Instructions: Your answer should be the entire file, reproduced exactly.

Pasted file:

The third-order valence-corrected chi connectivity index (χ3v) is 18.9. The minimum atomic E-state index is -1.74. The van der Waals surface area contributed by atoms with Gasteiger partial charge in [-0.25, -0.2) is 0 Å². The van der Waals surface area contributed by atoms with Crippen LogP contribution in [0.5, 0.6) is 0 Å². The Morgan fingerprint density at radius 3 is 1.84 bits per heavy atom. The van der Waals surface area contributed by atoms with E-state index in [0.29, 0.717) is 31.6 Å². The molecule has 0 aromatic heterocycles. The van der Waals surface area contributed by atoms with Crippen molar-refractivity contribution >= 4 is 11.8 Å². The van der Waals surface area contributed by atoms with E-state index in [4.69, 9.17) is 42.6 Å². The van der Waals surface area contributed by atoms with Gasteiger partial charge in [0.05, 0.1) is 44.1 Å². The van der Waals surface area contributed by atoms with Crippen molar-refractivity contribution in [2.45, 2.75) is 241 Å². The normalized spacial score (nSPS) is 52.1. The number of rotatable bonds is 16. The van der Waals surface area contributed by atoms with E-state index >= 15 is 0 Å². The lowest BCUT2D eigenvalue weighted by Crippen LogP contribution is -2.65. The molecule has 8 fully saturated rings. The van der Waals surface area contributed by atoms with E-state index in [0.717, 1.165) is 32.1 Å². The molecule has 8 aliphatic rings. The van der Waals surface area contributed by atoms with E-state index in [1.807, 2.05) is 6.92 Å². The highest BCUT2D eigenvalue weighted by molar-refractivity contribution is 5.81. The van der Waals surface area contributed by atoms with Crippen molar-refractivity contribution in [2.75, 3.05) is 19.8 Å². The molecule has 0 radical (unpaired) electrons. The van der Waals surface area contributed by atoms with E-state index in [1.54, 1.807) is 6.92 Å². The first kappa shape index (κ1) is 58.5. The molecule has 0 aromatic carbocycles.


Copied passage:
The third-order valence-corrected chi connectivity index (χ3v) is 18.9. The minimum atomic E-state index is -1.74. The van der Waals surface area contributed by atoms with Gasteiger partial charge in [-0.25, -0.2) is 0 Å². The van der Waals surface area contributed by atoms with Crippen LogP contribution in [0.5, 0.6) is 0 Å². The Morgan fingerprint density at radius 3 is 1.84 bits per heavy atom. The van der Waals surface area contributed by atoms with E-state index in [0.29, 0.717) is 31.6 Å². The molecule has 0 aromatic heterocycles. The van der Waals surface area contributed by atoms with Crippen molar-refractivity contribution >= 4 is 11.8 Å². The van der Waals surface area contributed by atoms with E-state index in [4.69, 9.17) is 42.6 Å². The van der Waals surface area contributed by atoms with Gasteiger partial charge in [0.05, 0.1) is 44.1 Å². The van der Waals surface area contributed by atoms with Crippen molar-refractivity contribution in [2.45, 2.75) is 241 Å². The normalized spacial score (nSPS) is 52.1. The number of rotatable bonds is 16. The van der Waals surface area contributed by atoms with E-state index >= 15 is 0 Å². The lowest BCUT2D eigenvalue weighted by Crippen LogP contribution is -2.65. The molecule has 8 fully saturated rings. The van der Waals surface area contributed by atoms with E-state index in [0.717, 1.165) is 32.1 Å². The molecule has 8 aliphatic rings. The van der Waals surface area contributed by atoms with E-state index in [1.807, 2.05) is 6.92 Å². The highest BCUT2D eigenvalue weighted by molar-refractivity contribution is 5.81. The van der Waals surface area contributed by atoms with Crippen molar-refractivity contribution in [2.75, 3.05) is 19.8 Å². The molecule has 0 radical (unpaired) electrons. The van der Waals surface area contributed by atoms with E-state index in [1.54, 1.807) is 6.92 Å². The first kappa shape index (κ1) is 58.5. The molecule has 0 aromatic carbocycles.